This is the first March in the history of the farm when we had to irrigate. Irrigating in March means turn on the irrigation system, set up the pipes, water, then drain the underground system when below freezing temperatures threaten, and repeat. Germinating under their protective row covers and in need of water are hakurei turnips, radishes, spinach, arugula, broccoli raab, carrots and beets. The row covers provide a layer of warmth, keep pesty bugs away, and help the ground stay moist in the howling winds. The challenge is getting them on and off to cultivate, especially in the wind. Certainly a great team building activity!

The warm dry weather gave us a jump on farm clean-up and field and bed prep. We have a few acres of ground made into beds, ready for planting as soon as the weather allows. The beds below, covered in silver mulch, are for onions. The silver color helps deter thrips, a super tiny bug that can vector in disease to the onion and affect long term storage.

Our plants move from the warm propagation greenhouse where they are first seeded, into the coldframe to be hardened off. Spinach, kale, onions, peas, lettuce, chard, kohlrabi and cabbage all await their time to be transplanted.

The farm took on a bustling rhythm this week with the start of a handful of new employees joining our full season farm crew. We are excited for fresh faces and the enthusiasm, experiences and energy they bring to the effort. After orientation they all jumped right into the swing of things, quickly learning new skills and working together fluidly with our returning crew members. Pictured a the top are just some of the folks working to grow your food here at Blooming Glen Farm this season.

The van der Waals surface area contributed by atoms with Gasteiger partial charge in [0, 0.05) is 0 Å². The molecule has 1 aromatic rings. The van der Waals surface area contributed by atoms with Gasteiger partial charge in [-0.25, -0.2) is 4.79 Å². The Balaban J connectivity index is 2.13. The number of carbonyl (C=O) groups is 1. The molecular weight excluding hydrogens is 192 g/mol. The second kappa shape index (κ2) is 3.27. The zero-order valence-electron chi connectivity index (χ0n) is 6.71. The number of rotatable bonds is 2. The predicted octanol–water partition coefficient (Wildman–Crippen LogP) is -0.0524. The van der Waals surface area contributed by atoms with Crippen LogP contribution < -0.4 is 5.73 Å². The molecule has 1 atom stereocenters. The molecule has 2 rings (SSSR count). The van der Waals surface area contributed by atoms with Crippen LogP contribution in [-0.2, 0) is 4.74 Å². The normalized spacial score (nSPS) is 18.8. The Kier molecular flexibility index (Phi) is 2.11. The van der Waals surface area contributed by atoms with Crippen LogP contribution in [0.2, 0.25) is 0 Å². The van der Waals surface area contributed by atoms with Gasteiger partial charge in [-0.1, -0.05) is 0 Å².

Red and white spring onions were the first crop to be planted into the field in early March, a rainbow of potato varieties went in this week. The potatoes are placed in a line a foot apart by the riders on the transplanter, below, then another small tractor follows and hills them.

2016_April

Overwintered garlic is about 6 inches tall at this point, looking beautiful on its bed of straw.

We are looking forward to a bountiful season, full of sunny days and gentle rains. CSA registration is still open and available on the website, so if you haven’t already, head on over and register. We’d love for you to join us for our 11th season growing organic produce for our community. We typically start the first CSA pick-ups at the end of May. As we get closer, and see when those strawberries are ripening, we will be in touch with CSA members with an exact start date. Until then, you can follow us on Facebook, Instagram, or here on the Blog. Happy Spring everyone!